United Kingdom debt burden to rocket under no-deal Brexit, says think-tank

Brexit piggy bank

Brexit piggy bank

The think tank said borrowing was likely to rise to £100bn and total debt would soar to 90% of national income.

The research was part of IFS's Green Budget annual assessment of public finances, published as chancellor Sajid Javid gears up to deliver his first Budget this autumn.

Government debt is set to rocket to levels not seen since the 1960s in the event of a no-deal Brexit, a leading economic think tank has warned.

It said the Government's day-to-day spending plans for public services were now close to the levels implied by Labour's 2017 election manifesto, and far higher than those in the Conservative manifesto.

It will continue to closely monitor the effects of the temporary tariff regime on the United Kingdom economy and has announced an exceptional review process will be used to make changes to the temporary tariff regime if necessary after exit day.

French president Emmanuel Macron told United Kingdom prime minister Boris Johnson that the remaining 27 European Union members will make their decision by the end of the week after they discuss whether a proposed Brexit deal can "respect" the bloc's principles and is likely to be passed through parliament.

In the case of a no-deal Brexit, it should implement "carefully targeted and temporary tax cuts and spending increases where it can effectively support the economy", he said. "In so doing, we will retain a fiscal anchor to public spending so that decisions are taken with a view to the long-term sustainability of the public finances".

Prime minister Boris Johnson has also emphasised the importance of government spending programmes being temporary, should the economy not perform as well as expected.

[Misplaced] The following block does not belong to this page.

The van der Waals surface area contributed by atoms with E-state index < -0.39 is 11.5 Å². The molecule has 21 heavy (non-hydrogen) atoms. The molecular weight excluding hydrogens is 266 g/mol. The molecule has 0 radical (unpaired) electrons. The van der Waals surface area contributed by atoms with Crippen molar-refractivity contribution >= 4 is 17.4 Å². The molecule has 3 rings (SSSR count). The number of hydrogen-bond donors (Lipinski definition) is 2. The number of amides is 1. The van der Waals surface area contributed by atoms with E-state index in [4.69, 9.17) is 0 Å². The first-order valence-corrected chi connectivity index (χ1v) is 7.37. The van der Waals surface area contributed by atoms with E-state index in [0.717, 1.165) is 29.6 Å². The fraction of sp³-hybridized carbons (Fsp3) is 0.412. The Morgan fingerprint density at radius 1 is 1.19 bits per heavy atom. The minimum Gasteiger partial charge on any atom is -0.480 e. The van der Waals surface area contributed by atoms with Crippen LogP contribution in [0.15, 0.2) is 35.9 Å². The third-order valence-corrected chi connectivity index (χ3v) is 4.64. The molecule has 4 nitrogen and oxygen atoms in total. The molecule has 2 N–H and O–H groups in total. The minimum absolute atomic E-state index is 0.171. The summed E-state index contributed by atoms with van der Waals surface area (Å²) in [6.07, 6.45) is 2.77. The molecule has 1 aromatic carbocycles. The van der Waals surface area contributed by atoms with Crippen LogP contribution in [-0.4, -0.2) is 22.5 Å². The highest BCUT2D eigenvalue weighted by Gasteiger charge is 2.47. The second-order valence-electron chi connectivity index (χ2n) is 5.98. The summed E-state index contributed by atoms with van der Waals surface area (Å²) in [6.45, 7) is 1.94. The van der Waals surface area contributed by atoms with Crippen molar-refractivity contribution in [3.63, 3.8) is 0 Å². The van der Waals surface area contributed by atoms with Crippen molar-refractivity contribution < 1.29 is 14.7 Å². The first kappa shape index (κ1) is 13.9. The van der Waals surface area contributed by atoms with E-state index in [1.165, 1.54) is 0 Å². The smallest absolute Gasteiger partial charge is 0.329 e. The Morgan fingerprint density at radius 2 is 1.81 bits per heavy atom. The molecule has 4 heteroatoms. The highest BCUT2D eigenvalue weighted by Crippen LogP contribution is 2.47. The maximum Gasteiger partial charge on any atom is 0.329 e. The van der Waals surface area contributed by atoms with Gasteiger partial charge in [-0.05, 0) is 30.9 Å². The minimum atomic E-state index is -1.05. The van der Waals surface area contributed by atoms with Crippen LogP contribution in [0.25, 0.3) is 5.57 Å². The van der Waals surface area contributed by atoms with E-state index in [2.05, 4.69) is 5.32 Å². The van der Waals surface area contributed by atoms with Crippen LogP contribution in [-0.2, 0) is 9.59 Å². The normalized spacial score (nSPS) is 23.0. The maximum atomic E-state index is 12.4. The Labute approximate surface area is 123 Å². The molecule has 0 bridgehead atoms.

The body stated that "securing a Brexit deal would be better for the economy over the next two to three years than another delay", adding that "some pent-up investment should occur, and consumer confidence would improve, as the risk of a no-deal Brexit recedes".

He said that in the event of no-deal, any measures to support the economy would have to be strictly temporary.

This idea is supported by Christian Schulz, the leading United Kingdom economist at Citi, one of the leading firms which helped produce the IFS report. If this were to come with tax cuts and further spending increases together worth 1 to 1½% of GDP (over and above the loosening at the September 2019 Spending Round), then growth should pick up to (a still poor) 1½% a year in the short term.

Even if Brexit were called off, the flatlining of business investment in theUnited Kingdom over the past three years would be hard to unwind, Schulz said at a media briefing on Tuesday.

"From a growth perspective, a Brexit deal is a little better, leaving growth at 1.5 per cent, but it would leave no chance of Brexit being cancelled".

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